WHAT I LEARNED: 1. For the fellowship, this book marked a major turning point in fully welcoming adult children of alcoholics in the mid 90’s. At 300 pages, it’s probably only a few pounds, but it felt so much heavier than that because of all the memories it brought back up for me growing up in an alcoholic household. Some of the stories even venture on being poetic in their agony – grab some tissue & see page 269 for “Untangling Confusion,” page 85 for “Saying It Aloud Helped Me” & page 89’s “All I Knew Was Bitterness.”
There’s a possibility that these pages won’t match up exactly if you have the 1st edition. I’ve got the 2nd edition which was revised in 2007 to remove an excerpt of Al-Anon’s “promises” or “gifts.” Per the 2005 Conference Summary, “It was the Committee’s further consensus that the passage not be promoted or reproduced as ‘promises’ or ‘gifts.’ In Al-Anon we offer newcomers our experience, strength, & hope. We don’t make promises because each individual’s needs & situations are different.”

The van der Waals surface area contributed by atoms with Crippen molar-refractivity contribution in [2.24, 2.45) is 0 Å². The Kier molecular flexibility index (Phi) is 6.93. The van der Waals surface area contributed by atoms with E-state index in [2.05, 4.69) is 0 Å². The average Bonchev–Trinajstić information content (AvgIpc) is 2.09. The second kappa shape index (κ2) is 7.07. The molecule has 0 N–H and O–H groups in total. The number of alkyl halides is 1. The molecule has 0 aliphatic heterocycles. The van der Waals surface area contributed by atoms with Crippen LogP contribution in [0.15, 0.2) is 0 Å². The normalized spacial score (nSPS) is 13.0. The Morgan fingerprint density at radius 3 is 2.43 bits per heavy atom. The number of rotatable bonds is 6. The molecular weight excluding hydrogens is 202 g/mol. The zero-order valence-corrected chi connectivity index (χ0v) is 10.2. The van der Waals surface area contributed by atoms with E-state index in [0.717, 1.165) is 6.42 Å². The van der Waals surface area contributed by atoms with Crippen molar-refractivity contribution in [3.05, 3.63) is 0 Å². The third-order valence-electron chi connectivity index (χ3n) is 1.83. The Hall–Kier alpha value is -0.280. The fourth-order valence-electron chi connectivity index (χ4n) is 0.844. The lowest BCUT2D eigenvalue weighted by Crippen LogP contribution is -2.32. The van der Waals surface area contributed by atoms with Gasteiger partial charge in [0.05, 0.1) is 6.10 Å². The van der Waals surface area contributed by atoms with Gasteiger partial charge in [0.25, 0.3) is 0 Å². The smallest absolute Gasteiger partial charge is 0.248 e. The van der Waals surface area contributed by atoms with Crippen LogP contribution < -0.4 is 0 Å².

2. A short version of the book’s recurring theme is about creating something from nothing – or as stated better on page 206: “We are becoming the mature people we lacked in our childhood homes.” …From parents that couldn’t give what they didn’t have, to reaching understanding & forgiveness, freedom is possible once we make peace with our past.
3. My favorite line is from page 229: “My family may have given me the disease, but it was my own actions & reactions that impaired me.”